Monday, July 20, 2009

Battle of Waterloo - Butte de Lion

On Sunday in Brussels we finally had the pleasure of returning to the International Protestant Church, which we joined last Fall but haven't been in town to attend service in several months. Since it is a church comprised mostly of expats, the vast majority any Sunday are traveling. So our poor attendance record is shared by most. This particular Sunday the attendance was particularly sparse. There are always people coming and going, settling in and moving away. I was surprised that one of their Summer traditions is a songfest where they ask the congregation at the beginning of the service to call out 3 or 4 of their favorite hymns and then on the spot they piece those together 2 verses each to cobble the opening hymn. Pretty unique!

After church we went out to the adjacent field of the International School of Brussels and Connor and Kirk just ran and ran on their track and football field. Connor especially loved it when Kirk would literally run and jump over her head. I was surprised at how fast and far Connor can fearlessly run. She must have been up and down the football field 5 times. Gotta love toddler energy!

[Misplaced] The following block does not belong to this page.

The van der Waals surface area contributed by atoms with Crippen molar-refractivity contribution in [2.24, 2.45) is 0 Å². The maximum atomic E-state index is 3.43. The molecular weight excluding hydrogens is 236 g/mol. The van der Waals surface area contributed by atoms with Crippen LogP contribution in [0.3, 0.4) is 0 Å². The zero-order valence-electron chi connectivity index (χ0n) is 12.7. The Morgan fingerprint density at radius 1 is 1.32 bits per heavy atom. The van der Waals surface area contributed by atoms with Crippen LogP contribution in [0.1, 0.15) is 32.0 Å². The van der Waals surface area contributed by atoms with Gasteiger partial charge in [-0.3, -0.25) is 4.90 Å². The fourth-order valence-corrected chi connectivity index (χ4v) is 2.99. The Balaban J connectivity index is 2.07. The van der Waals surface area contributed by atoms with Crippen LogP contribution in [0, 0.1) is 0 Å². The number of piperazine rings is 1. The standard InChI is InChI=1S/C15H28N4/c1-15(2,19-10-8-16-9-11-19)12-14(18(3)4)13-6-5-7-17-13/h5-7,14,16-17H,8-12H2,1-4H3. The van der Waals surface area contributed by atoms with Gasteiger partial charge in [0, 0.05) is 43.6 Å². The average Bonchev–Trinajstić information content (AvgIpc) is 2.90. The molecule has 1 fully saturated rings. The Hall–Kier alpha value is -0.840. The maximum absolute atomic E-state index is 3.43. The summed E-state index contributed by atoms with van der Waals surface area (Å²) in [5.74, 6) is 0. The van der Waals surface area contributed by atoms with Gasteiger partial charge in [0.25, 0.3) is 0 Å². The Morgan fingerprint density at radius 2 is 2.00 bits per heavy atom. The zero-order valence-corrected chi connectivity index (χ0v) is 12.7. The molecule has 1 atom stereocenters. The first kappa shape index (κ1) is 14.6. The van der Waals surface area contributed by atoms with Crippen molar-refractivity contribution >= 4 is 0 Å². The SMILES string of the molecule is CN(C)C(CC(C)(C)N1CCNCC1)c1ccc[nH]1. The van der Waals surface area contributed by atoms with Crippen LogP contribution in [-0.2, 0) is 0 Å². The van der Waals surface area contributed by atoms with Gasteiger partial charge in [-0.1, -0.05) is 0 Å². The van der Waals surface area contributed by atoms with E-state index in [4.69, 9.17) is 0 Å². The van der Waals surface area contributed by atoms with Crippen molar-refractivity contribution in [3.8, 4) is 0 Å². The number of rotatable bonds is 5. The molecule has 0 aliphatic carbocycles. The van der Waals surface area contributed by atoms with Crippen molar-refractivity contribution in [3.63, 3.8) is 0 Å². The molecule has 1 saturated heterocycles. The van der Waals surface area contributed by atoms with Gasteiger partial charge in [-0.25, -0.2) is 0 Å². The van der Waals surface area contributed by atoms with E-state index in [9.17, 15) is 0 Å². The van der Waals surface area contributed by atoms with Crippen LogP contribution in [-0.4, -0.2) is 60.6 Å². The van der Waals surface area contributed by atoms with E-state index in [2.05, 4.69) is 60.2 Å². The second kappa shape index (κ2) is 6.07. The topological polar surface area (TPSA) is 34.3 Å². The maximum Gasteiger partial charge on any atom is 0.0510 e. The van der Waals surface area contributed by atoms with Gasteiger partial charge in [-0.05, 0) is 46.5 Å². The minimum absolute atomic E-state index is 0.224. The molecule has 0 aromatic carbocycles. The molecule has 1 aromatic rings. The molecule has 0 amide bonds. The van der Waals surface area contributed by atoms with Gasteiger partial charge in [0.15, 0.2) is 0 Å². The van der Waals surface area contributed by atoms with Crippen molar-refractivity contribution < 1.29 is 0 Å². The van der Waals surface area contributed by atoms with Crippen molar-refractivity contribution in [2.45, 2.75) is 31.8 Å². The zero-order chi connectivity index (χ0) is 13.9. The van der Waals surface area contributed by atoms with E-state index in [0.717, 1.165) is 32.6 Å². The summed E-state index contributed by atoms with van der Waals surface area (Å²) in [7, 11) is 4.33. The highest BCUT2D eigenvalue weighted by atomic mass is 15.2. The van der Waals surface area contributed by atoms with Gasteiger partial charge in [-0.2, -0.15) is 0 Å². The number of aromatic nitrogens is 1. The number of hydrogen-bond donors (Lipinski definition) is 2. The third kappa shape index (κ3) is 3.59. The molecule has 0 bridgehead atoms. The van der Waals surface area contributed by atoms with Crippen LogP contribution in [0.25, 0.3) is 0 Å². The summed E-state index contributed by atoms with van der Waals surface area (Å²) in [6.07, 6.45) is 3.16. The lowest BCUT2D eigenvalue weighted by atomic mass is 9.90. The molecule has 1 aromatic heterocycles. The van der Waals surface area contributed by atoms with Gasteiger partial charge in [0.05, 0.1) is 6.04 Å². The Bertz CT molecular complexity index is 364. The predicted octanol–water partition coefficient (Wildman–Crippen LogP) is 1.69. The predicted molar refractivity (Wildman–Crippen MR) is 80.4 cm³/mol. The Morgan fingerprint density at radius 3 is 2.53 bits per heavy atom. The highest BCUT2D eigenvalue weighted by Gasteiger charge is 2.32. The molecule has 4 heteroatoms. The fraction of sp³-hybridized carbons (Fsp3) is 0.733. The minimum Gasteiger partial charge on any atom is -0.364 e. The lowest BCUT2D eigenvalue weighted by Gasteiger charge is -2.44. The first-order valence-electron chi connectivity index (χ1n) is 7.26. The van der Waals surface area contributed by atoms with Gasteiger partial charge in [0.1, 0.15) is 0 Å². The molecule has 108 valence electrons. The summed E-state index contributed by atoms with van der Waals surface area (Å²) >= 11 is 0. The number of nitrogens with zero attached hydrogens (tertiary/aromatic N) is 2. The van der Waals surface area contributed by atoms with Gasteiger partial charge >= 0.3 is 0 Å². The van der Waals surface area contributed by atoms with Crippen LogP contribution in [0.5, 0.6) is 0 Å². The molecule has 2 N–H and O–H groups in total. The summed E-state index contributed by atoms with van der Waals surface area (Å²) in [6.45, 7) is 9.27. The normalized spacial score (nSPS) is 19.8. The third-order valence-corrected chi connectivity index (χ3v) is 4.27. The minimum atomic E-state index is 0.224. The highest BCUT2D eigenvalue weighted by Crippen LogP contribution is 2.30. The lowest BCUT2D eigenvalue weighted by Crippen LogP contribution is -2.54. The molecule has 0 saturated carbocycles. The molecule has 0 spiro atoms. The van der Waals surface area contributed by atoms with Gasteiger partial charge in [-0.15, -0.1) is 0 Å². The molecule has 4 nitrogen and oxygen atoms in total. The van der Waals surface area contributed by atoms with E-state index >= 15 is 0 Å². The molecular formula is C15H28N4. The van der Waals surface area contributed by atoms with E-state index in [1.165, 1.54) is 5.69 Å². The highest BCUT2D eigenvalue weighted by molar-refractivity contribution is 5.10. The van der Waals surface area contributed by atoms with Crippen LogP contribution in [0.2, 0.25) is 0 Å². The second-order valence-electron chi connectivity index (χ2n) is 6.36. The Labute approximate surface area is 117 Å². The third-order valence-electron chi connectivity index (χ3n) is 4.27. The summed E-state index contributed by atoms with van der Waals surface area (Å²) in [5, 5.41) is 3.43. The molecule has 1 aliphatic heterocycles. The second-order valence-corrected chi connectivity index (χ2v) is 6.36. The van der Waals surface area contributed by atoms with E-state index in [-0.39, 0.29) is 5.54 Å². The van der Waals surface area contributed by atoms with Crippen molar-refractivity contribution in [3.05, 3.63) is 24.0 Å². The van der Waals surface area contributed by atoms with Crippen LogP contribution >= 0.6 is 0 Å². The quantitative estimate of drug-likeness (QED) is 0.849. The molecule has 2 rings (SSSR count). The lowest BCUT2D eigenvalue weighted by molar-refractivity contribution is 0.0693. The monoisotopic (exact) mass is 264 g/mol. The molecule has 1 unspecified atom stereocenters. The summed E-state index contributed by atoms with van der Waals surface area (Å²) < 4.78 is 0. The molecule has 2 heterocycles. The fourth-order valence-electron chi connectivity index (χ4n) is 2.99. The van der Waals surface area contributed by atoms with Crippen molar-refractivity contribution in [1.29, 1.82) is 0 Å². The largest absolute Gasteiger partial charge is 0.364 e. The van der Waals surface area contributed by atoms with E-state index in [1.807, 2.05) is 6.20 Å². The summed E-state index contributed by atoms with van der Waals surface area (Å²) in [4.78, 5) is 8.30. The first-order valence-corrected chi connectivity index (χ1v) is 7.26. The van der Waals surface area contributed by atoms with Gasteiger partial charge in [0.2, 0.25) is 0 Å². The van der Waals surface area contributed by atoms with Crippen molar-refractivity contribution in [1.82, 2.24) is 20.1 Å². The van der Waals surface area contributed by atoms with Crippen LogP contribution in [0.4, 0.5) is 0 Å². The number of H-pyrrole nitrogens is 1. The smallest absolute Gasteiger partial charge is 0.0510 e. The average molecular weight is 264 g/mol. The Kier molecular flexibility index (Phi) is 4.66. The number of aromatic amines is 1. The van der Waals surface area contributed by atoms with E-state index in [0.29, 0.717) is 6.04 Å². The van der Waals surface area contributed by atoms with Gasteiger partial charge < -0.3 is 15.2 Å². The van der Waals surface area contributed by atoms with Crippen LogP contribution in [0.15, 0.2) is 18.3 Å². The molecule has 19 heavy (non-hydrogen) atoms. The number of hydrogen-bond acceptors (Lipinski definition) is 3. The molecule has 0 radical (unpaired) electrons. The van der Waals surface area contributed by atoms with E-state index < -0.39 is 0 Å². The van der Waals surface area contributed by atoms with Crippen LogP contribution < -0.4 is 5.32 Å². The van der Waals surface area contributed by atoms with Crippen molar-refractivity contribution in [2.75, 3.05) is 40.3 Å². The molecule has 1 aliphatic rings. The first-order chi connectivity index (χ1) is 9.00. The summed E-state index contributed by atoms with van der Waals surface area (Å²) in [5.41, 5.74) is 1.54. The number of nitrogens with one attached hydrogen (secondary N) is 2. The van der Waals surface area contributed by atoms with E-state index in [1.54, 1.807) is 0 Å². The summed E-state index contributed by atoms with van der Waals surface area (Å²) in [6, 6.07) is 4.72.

After a nap the day continued to brighten up more and more. We just had to get out; it was too gorgeous of an afternoon to let pass by. So we drove the 40 minutes to the site of the Butte de Lion on the battlefields of the Battle of Waterloo.

We climbed to the top of the conical artificial hill raised to commemorate the location where William II of the Netherlands (the Prince of Orange) was knocked from his horse by a musket ball to the shoulder during the battle. The Battle of Waterloo is where Napoleon Bonoparte was defeated, putting an end to his rule as French Emperor.We climbed up, up, up the stairs and the view proved quite impressive from the top - overlooking all the surrounding battlefields. Of course our little Connor didn't pay too much mind to the beauty around her, but just wanted to wiggle, wiggle, wiggle all around the tiny monument. We told her she must have "ants in her pants" to which she lifted her skirt to look for those pesky ants! We looked down and the soldiers were readying for a cannon display. It was LOUD! We were glad to be so far up. Connor wasn't sure whether to be scared or to clap in amusement.

After the cannon display Connor was determined to "go see soldiers!" When we met up with one he spoke no English but shared his hat with Connor. She wasn't sure what to make of it all.
I thought the photos of the reenactment were helpful in picturing the history that took place on the fields. I have heard they do a full scale reenactment every five years.

We also saw the Panorama painting of the famous battle. It was very similar to Atlanta's Cyclorama of the Civil War. We were pretty pooped by this time, so didn't stay long. But long enough to appreciate the art and the historic setting.
These next two are a couple of my favorites from the day: Happy Connor in the green, green grass and then a contrasting colors shot of the monumental hill on a blue sky day.

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